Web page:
Ode to the gifts of the horrible year that was

January 11, 2018

From the backseat, on the way to kindergarten, my five-year-old son asked, “Mom, why do scientists make bombs to kill people?” I paused at the profundity of his question, one I too have wondered, then answered humbly, “I don’t know.”

Almost as unfathomable to me is the intentional destruction of American democracy by those elected to uphold it, and their cruelty toward the vulnerable. Daily I ask, how can this be happening? I was told recently that if I could accept that it IS happening and that people like that exist, I would be better able to live my own values and help to create something different.

In 2017, I rode regular waves of existential fear for my son’s future. Will he live in a free country? Will he be able to vote for his leaders? Will his young life be cut short by nuclear war?

By the time the Las Vegas massacre happened, I thought I had become numb. I didn’t feel anything when first reading news of nearly 500 people shot and 58 killed at a country music festival, but then I watched a video that captured the sound of weapons of war mowing down mothers, fathers, teenage daughters and veteran sons. I saw country star Jason Aldean run off the stage in fear, and I cried all day while trying to work.

Over the course of the year, as my Facebook friends posted about their lives, but increasingly not about politics, and my Twitter feed was full of intelligent people discussing the daily state of our government, but not much about their personal lives, I yearned to read someone who would speak to both. I didn’t want advice; I just wanted to hear how they were taking care of themselves and their children within this national context. So that’s what this is, my story about how I’ve gotten by during the most challenging and clarifying year of my life as a citizen, mother and human being.

I woke up on December 31st grateful that we had made it. We are still alive and our country still has a fighting chance. I now know that I’m ok – even while I am sensitive to the suffering of others, and disgusted almost every day by what I learn in the news.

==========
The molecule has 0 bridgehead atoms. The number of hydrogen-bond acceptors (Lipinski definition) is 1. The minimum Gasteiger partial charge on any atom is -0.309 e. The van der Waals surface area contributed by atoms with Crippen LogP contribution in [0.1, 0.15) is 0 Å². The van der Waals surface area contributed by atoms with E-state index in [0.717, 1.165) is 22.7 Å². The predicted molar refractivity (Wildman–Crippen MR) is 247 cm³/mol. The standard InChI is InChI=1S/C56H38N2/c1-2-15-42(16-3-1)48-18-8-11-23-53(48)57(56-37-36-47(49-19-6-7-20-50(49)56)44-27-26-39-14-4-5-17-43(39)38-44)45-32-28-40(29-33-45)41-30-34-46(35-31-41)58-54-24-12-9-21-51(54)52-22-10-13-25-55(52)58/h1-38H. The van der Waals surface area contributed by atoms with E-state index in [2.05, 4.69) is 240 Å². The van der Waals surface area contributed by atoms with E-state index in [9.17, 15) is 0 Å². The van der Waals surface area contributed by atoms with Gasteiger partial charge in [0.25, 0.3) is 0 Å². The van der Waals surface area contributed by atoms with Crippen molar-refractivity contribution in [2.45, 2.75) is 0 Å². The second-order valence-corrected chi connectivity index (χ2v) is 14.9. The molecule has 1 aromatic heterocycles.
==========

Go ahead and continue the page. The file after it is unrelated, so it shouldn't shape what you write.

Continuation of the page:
Early on, a teacher said to me, “Don’t let a tyrant steal your light.” These are the people and unexpected gifts that helped me keep my light.

My husband

P1050024He’s kind, smart and sexy. He stays calm when I am not. I love that in his work he serves children from low-income families. It wasn’t until this year though, seven years into our marriage, that I knew for sure he was meant for the deepest part of me. The part I’ve learned to hide. The part that shakes with grief about what is happening to our country and fears we’ll see things we cannot yet imagine and may not survive, at least with our souls intact.

He never shames me for how much I feel or how often I need to talk about what is happening. He doesn’t roll his eyes when I ask how we’ll spend the last 10 minutes of our family’s life if we receive an alert that nuclear war has begun.

When I call our red-state Senators, and wonder if it matters, he says, “Thank you for doing that.”

Most importantly, we talk about how to parent our son now. How do we shield his innocence, engage wholeheartedly in his joy, and prepare him for his future life in our country? What choices do we make that serve both our son and our communal duty to other people’s children? We feel responsible for the country and the earth we leave him and generations of others.

Speaking of… this guy, our son

IMG_6393 (2)